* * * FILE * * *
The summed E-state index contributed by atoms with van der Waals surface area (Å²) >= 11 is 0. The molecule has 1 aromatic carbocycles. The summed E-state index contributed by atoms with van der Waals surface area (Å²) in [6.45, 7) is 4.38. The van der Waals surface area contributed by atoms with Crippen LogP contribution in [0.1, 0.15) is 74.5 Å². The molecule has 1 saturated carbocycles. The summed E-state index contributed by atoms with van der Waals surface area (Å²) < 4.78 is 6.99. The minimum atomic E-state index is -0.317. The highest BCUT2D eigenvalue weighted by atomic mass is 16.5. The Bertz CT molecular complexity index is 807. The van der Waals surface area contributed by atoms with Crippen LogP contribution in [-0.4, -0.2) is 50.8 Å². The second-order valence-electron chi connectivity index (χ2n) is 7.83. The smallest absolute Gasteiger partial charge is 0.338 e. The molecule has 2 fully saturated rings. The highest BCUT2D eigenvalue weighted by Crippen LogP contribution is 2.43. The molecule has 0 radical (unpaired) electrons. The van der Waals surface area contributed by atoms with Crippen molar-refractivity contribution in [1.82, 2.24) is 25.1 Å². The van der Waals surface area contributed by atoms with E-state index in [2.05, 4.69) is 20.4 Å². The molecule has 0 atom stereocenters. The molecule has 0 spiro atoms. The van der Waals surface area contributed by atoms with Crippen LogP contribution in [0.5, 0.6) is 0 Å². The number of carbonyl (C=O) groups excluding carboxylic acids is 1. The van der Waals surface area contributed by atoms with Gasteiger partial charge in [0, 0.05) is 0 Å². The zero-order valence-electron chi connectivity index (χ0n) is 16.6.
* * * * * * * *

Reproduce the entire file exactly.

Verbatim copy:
The summed E-state index contributed by atoms with van der Waals surface area (Å²) >= 11 is 0. The molecule has 1 aromatic carbocycles. The summed E-state index contributed by atoms with van der Waals surface area (Å²) in [6.45, 7) is 4.38. The van der Waals surface area contributed by atoms with Crippen LogP contribution in [0.1, 0.15) is 74.5 Å². The molecule has 1 saturated carbocycles. The summed E-state index contributed by atoms with van der Waals surface area (Å²) < 4.78 is 6.99. The minimum atomic E-state index is -0.317. The highest BCUT2D eigenvalue weighted by atomic mass is 16.5. The Bertz CT molecular complexity index is 807. The van der Waals surface area contributed by atoms with Crippen LogP contribution in [-0.4, -0.2) is 50.8 Å². The second-order valence-electron chi connectivity index (χ2n) is 7.83. The smallest absolute Gasteiger partial charge is 0.338 e. The molecule has 2 fully saturated rings. The highest BCUT2D eigenvalue weighted by Crippen LogP contribution is 2.43. The molecule has 0 radical (unpaired) electrons. The van der Waals surface area contributed by atoms with Crippen molar-refractivity contribution in [1.82, 2.24) is 25.1 Å². The van der Waals surface area contributed by atoms with E-state index in [2.05, 4.69) is 20.4 Å². The molecule has 0 atom stereocenters. The molecule has 0 spiro atoms. The van der Waals surface area contributed by atoms with Crippen LogP contribution in [0.5, 0.6) is 0 Å². The number of carbonyl (C=O) groups excluding carboxylic acids is 1. The van der Waals surface area contributed by atoms with Gasteiger partial charge in [0, 0.05) is 0 Å². The zero-order valence-electron chi connectivity index (χ0n) is 16.6.